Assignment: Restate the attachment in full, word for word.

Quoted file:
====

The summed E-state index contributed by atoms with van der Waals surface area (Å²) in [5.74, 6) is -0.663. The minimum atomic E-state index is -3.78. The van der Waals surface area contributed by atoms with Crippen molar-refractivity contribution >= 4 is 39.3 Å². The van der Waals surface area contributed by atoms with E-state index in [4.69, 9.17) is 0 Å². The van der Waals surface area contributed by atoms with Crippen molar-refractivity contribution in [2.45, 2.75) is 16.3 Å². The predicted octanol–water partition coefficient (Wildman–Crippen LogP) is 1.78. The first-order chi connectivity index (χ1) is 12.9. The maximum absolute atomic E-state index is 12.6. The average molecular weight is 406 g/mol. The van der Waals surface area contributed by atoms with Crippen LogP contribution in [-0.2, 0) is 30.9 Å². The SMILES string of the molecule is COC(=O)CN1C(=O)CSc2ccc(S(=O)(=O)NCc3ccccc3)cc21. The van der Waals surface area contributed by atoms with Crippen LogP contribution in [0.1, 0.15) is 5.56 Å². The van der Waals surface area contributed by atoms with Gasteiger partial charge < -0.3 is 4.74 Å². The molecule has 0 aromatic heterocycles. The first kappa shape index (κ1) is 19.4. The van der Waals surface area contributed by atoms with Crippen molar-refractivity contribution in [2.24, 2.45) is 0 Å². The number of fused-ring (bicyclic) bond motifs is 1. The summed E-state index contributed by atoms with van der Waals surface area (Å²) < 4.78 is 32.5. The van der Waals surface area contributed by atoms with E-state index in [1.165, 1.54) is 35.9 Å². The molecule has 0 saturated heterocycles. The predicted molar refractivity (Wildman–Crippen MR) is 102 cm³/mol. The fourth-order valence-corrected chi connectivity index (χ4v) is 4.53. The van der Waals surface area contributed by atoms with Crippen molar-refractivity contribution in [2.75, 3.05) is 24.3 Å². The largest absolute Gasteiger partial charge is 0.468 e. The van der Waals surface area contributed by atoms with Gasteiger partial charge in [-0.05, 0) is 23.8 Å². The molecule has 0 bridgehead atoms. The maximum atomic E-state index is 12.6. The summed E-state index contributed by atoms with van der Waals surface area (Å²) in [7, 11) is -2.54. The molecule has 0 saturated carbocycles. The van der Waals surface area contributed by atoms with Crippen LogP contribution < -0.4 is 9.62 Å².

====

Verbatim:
The summed E-state index contributed by atoms with van der Waals surface area (Å²) in [5.74, 6) is -0.663. The minimum atomic E-state index is -3.78. The van der Waals surface area contributed by atoms with Crippen molar-refractivity contribution >= 4 is 39.3 Å². The van der Waals surface area contributed by atoms with E-state index in [4.69, 9.17) is 0 Å². The van der Waals surface area contributed by atoms with Crippen molar-refractivity contribution in [2.45, 2.75) is 16.3 Å². The predicted octanol–water partition coefficient (Wildman–Crippen LogP) is 1.78. The first-order chi connectivity index (χ1) is 12.9. The maximum absolute atomic E-state index is 12.6. The average molecular weight is 406 g/mol. The van der Waals surface area contributed by atoms with Crippen LogP contribution in [-0.2, 0) is 30.9 Å². The SMILES string of the molecule is COC(=O)CN1C(=O)CSc2ccc(S(=O)(=O)NCc3ccccc3)cc21. The van der Waals surface area contributed by atoms with Crippen LogP contribution in [0.1, 0.15) is 5.56 Å². The van der Waals surface area contributed by atoms with Gasteiger partial charge < -0.3 is 4.74 Å². The molecule has 0 aromatic heterocycles. The first kappa shape index (κ1) is 19.4. The van der Waals surface area contributed by atoms with Crippen molar-refractivity contribution in [2.24, 2.45) is 0 Å². The number of fused-ring (bicyclic) bond motifs is 1. The summed E-state index contributed by atoms with van der Waals surface area (Å²) < 4.78 is 32.5. The van der Waals surface area contributed by atoms with E-state index in [1.165, 1.54) is 35.9 Å². The molecule has 0 saturated heterocycles. The predicted molar refractivity (Wildman–Crippen MR) is 102 cm³/mol. The fourth-order valence-corrected chi connectivity index (χ4v) is 4.53. The van der Waals surface area contributed by atoms with Crippen molar-refractivity contribution in [2.75, 3.05) is 24.3 Å². The largest absolute Gasteiger partial charge is 0.468 e. The van der Waals surface area contributed by atoms with Gasteiger partial charge in [-0.05, 0) is 23.8 Å². The molecule has 0 bridgehead atoms. The maximum atomic E-state index is 12.6. The summed E-state index contributed by atoms with van der Waals surface area (Å²) in [7, 11) is -2.54. The molecule has 0 saturated carbocycles. The van der Waals surface area contributed by atoms with Crippen LogP contribution < -0.4 is 9.62 Å².